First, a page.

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Canada defenceman Tyler Wotherspoon hangs his head after being defeated by Team USA during third period semi-final IIHF World Junior Championships hockey action in Ufa, Russia, on Jan. 3, 2013. (Nathan Denette/The Canadian Press)

Canada defenceman Tyler Wotherspoon hangs his head after being defeated by Team USA during third period semi-final IIHF World Junior Championships hockey action in Ufa, Russia, on Jan. 3, 2013.

(Nathan Denette/The Canadian Press)

world junior championship

A lot went wrong in semi-final, but in the end, Canada needs to take a pill Add to ...

First we strike the Royal Commission.

Then we launch the 32-part newspaper series on “Whither Canadian Hockey?” Then Peter Mansbridge and The National go on location and report directly from every backyard rink and driveway and child’s imagination in the country. Then we arrange summits and symposia and present learned academic papers on where this country has to pick up its game in every area from stick taping to skate sharpening.

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But first we deal with the culprits. Dare we do, as Sweden’s top daily did following Team Sweden’s humiliating meltdown at the 2002 Winter Olympics in Salt Lake City, when the Swedes were beaten by Belarus, run mug shots of every one of these acne-battling kids on the front page with a single headline: “Guilty!”

Of course not.

Take a pill, Canada. A very good team got beaten by a better team on this ice-cold day in Ufa, a team that on another day – say, just last Sunday – the team that lost on this day could just as easily have been the winner. As a disheartened Canadian head coach Steve Spott put it following Canada’s 5-1 defeat at the hands of the Americans, “When you get down to one game, anything can happen in junior hockey.”

And in this case it most certainly did. The Canadians, so fleet through the four games of the opening round, were suddenly slow and uncertain on the ice. So skilled and smart for four games, in one game they became awkward and thoughtless. So patient and determined had they been in successfully coming back against Slovakia, in this game they became impatient and lost resolve and never did mount a counter-challenge.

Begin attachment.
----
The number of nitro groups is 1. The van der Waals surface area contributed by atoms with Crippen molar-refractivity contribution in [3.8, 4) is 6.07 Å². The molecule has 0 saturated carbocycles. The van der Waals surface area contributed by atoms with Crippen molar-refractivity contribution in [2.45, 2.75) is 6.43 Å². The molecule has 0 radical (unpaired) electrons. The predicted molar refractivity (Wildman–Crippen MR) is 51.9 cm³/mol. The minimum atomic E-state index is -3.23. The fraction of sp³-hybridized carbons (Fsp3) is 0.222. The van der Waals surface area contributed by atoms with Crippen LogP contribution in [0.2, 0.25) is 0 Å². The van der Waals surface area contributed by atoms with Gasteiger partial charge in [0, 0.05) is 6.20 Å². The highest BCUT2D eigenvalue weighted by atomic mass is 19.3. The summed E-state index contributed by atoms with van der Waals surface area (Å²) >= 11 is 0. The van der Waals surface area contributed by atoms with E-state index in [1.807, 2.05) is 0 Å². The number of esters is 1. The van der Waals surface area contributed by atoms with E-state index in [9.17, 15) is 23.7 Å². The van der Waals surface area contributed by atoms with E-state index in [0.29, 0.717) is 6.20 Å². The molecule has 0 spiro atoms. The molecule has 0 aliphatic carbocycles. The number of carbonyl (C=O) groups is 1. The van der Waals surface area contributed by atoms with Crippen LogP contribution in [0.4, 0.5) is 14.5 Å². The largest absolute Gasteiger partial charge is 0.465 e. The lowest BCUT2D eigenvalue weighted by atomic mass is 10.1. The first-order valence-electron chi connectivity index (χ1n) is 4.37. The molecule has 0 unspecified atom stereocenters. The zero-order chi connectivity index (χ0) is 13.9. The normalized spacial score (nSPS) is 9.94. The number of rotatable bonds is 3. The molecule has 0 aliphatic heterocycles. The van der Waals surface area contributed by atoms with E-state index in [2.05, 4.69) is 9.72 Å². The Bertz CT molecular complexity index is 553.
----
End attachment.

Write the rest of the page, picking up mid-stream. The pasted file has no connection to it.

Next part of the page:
One game, one disaster.

It is, of course, no such thing. At its worst, it is simply a loss in a game children play – and in this case a game actually played by children, all of them teenagers, some of them yet to shave. At its best, it remains an opportunity for a medal in a world-class event, the one sport in the hundreds of athletic competitions where Canadians rather naively and increasingly foolishly say nothing will do but gold. Canada will now play for bronze, and a bronze medal is not, as so many would have it, an insult to the national psyche.

Surely it cannot be that frail.

“A bronze medal’s a medal,” said freewheeling Canadian defenceman Ryan Murphy when it was over. “It’s third in the world. It’s not a crappy award.”

And yet, and yet. ... already the navel-gazing and head-scratching and tipsy talk-radio calls have begun. What went wrong?

Well, a great deal went wrong. Spott, in retrospect, thought maybe he and his assistants might have slammed the dressing room door shut before the game and set a verbal fire under them. But surely a pep talk was unnecessary. It was, after all, a game they had to win to reach their goal, a game against the archrival Americans. If they couldn’t get up for that then they weren’t up to it.

Something happened to the new big line of Ryan Nugent-Hopkins, Mark Scheifele and 17-year-old Jonathan Drouin. Nugent-Hopkins could find no space, Scheifele was physically driven to the ice many times, Drouin was so frustrated his body language was screaming.

What happened was they got shut down. A good defensive team will do that.

Maybe it was the goaltending ... again. Just as the world juniors have become a Canadian ritual, a recent parallel ritual is to question Canadian goaltending. After Jacques Plante and Terry Sawchuk came Ken Dryden and Tony Esposito. After them Patrick Roy and Martin Brodeur and ... There have been excellent goaltenders from Canada, but the rest of the world, it seems in recent years, have produced even more.

Should Malcolm Subban have had those goals? One, maybe two, but Roy and Brodeur let in softies in many of their best games, let alone their best years. Should Subban have been replaced earlier? Who knows? Jordan Binnington played fine, but it wasn’t the same situation at all, being down 4-0, and he did let in one goal.

The only thing we can say for certain is the pressures placed on whoever plays net for Team Canada at the 2014 tourament will be beyond cruel.

Did all that talk in recent days of a return to NHL action have an effect? The questions were fired at the likes of Nugent-Hopkins and Scheifele, both of whom have NHL experience, and perhaps it was distracting. However, similar questions were thrown the direction of the American players who have been drafted by NHL teams and, obviously, they had no trouble with their focus.

What was it, then? The big ice surface? Jet lag? The flu bug? Bad officiating? An unlucky ruble buried at centre ice?

How about none of the above?

And how about just accept the obvious truth about hockey at any level – stuff happens – and say that the time has come to dispense with that self-inflicted wound in the Canadian hockey vocabulary that says “gold or nothing.”

It is, after all, just a game.

No Royal Commission required.

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